Teaching G in Isolation & Syllables

In this lesson, you will be learning how to teach your child ‘G’ in isolation and in syllables.

As you can see by the attached image, this chart puts ‘G’ at about age 4 for most children.  In other words, by age four, 90% of children can produce the ‘G’ sound correctly in speech.

However, I believe in working with children as soon as possible so they don’t develop bad speech habits.

The ‘G’ sound is sometimes mispronounced by young children as ‘D’.  Your child may say ‘doe’ instead of ‘go’, or ‘dod’ instead of ‘dog’.

The ‘G’ sound is produced in the back of the mouth, when the back of your tongue pushes off against the very back top of your mouth.  If your child produces ‘D’ instead, he is doing what is called ‘fronting’ – or making a ‘back’ sound in the front of his mouth instead.  He may also be producing ‘T’ instead of ‘K’, because these sounds are just the voiced versions of ‘D’ and ‘G’.

To teach your child to produce ‘G’ correctly, you need to prevent him from keeping his tongue in the front.  If he can already produce the ‘K’ sound, then it will be much easier to teach him ‘G’.  Tell him that the only difference is that with ‘G’, his voice should be on.  If he touches his neck while making it, he should feel his neck vibrate.

If he can’t make the ‘K’ sound,  you may have to bring out a tongue depressor, or a lollipop.  Put the depressor behind his teeth but in a vertical position, more vertical than the photo shows here.  You want to block his tongue from coming forward and touching his teeth.    Ask him to try to say ‘gah’.  Most likely, his tongue is going to come forward and he’ll try to say ‘dsah’.  Tell him to try to keep his tongue in the back of his mouth when he does it.

If you have a mouth hand puppet like ‘Mr. Mouth’ (my name for it), you can use it to help show the correct tongue placement.   Or you could use the tongue depressor or lollipop to touch the correct area in the back top of his mouth.  Try not to make him gag!

You can let him hold the tongue depressor so that he feels like he has control over the process.  As he gets comfortable, scoot the tongue depressor back a ½ inch or so, moving the tongue further back, until he can make the ‘G’ sound correctly.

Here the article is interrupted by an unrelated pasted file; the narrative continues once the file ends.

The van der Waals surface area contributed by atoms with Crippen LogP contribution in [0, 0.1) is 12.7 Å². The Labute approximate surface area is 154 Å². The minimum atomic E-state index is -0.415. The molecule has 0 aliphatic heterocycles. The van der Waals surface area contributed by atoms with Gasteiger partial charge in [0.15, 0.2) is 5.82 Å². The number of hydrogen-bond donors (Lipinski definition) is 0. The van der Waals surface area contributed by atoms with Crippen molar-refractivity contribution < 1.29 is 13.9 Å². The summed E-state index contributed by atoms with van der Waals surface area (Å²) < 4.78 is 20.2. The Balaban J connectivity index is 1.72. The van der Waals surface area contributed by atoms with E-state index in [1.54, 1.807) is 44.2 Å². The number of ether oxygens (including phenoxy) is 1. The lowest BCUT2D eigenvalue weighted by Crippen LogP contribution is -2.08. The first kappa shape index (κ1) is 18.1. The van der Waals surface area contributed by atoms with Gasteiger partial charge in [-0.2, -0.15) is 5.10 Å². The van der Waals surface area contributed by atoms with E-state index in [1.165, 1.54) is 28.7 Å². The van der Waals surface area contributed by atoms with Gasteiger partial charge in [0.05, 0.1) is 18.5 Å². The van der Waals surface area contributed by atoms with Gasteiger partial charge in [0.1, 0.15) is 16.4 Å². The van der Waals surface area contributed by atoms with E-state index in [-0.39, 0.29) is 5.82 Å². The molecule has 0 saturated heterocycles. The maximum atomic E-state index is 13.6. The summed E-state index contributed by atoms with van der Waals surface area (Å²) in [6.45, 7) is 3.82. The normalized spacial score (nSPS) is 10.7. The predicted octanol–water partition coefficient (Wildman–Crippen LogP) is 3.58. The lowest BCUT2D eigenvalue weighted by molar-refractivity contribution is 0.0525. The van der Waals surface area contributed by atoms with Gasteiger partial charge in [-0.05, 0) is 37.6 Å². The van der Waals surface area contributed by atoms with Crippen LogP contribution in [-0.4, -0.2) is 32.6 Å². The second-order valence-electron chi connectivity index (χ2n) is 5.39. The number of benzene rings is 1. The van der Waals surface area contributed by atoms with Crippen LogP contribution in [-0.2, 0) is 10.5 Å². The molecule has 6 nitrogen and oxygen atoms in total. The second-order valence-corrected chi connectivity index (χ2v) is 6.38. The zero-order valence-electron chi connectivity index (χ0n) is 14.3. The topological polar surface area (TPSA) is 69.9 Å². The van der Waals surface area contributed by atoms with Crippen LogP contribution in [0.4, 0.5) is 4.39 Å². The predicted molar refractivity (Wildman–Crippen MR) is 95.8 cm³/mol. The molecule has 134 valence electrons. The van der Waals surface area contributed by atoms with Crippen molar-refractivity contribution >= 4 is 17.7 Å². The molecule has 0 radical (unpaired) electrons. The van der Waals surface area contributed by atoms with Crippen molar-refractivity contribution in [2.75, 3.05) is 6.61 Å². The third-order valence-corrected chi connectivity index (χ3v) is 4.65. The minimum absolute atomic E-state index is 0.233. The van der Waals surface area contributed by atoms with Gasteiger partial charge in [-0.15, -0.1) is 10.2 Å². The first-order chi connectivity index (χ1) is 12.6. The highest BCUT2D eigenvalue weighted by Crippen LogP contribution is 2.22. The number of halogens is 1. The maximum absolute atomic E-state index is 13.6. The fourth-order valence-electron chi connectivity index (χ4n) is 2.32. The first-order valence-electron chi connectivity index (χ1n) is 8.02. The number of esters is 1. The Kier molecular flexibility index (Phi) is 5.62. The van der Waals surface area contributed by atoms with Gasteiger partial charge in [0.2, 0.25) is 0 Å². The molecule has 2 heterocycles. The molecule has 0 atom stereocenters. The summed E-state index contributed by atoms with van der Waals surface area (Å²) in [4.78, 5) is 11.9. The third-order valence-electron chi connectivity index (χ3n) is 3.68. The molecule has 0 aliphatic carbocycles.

He probably won’t get this right away.  You may have to practice this over the course of several days or weeks, until putting his tongue in the back of his mouth feels more natural to him.  Continue to practice these techniques, encouraging a good ‘G’ sound in isolation. 


It can also help to show him pictures of words that are ‘minimal pairs’.  That just means that these words rhyme and are pronounced the same way except for one letter.  So if your child is making ‘D’ instead of ‘G’, you could show him a picture of a ‘deer’ vs a ‘gear’.  Ask him if those pictures are the same thing, and then explain that unless he makes the ‘G’ sound correctly, people might think he’s talking about ‘deer’.  You can have him try to say each word, and you can point to whatever comes out of his mouth.  If he wanted to say ‘gear’, but says ‘deer’ instead, you would point to the ‘deer’. 

You can also try this exercise with you saying the words ‘deer’ or ‘gear’, and see if your child points to the right word that you said.  This will let you know if he can actually hear the difference between the two sounds or not.  Point out that the ‘D’ sound is made up behind the front teeth, and the ‘G’ sound is made way in the back of his mouth.

When your child can produce ‘G’ in isolation with 80% accuracy, you can start on syllables, like ‘Gah, Gay, Gee, Gye, Go, and Goo.’  

For instance, you can start with ‘Gah’. It might help to use a mirror in front of both of you, or to at least give your child a hand mirror to look at.


Make sure your child puts his tongue in the right place to make a good ‘G’ to start the syllable.  Try to make it fun and reward your child for any effort to produce the sound correctly.   Practice this at least 3 times.

Then you can move on to the next syllable, ‘Gee’, and do the same thing.  You may find that some syllables will be easier for your child to produce, and that’s OK.  You can come back to the harder ones later.

Move on to as many syllables as you can, trying to get as many correct productions as possible.

 When your child can produce ‘G’ syllables correctly 80% of the time, you can move on to Initial ‘G’ in words.  From there, continue to work your way through all the ‘G’ levels, as outlined in the How to Teach Your Child Speech course. 

You’ve got this!